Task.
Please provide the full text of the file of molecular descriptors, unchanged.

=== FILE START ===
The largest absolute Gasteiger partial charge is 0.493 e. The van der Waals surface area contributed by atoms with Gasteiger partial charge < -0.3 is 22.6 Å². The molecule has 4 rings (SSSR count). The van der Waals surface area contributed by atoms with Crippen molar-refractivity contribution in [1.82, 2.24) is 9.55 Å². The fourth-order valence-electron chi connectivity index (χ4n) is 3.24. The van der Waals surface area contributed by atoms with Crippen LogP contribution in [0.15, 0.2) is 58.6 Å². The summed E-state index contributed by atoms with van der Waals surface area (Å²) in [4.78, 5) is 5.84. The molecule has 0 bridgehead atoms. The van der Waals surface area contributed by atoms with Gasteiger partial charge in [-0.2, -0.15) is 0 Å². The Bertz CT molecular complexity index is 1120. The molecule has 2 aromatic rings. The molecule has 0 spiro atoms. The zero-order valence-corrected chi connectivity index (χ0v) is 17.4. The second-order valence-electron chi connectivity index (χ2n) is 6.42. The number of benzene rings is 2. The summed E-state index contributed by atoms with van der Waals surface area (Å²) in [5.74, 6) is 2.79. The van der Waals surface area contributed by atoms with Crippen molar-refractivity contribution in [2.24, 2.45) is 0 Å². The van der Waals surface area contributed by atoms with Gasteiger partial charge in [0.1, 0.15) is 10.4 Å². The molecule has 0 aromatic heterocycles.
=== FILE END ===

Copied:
The largest absolute Gasteiger partial charge is 0.493 e. The van der Waals surface area contributed by atoms with Gasteiger partial charge < -0.3 is 22.6 Å². The molecule has 4 rings (SSSR count). The van der Waals surface area contributed by atoms with Crippen molar-refractivity contribution in [1.82, 2.24) is 9.55 Å². The fourth-order valence-electron chi connectivity index (χ4n) is 3.24. The van der Waals surface area contributed by atoms with Crippen LogP contribution in [0.15, 0.2) is 58.6 Å². The summed E-state index contributed by atoms with van der Waals surface area (Å²) in [4.78, 5) is 5.84. The molecule has 0 bridgehead atoms. The van der Waals surface area contributed by atoms with Gasteiger partial charge in [-0.2, -0.15) is 0 Å². The Bertz CT molecular complexity index is 1120. The molecule has 2 aromatic rings. The molecule has 0 spiro atoms. The zero-order valence-corrected chi connectivity index (χ0v) is 17.4. The second-order valence-electron chi connectivity index (χ2n) is 6.42. The number of benzene rings is 2. The summed E-state index contributed by atoms with van der Waals surface area (Å²) in [5.74, 6) is 2.79. The van der Waals surface area contributed by atoms with Crippen molar-refractivity contribution in [2.24, 2.45) is 0 Å². The van der Waals surface area contributed by atoms with Gasteiger partial charge in [0.1, 0.15) is 10.4 Å². The molecule has 0 aromatic heterocycles.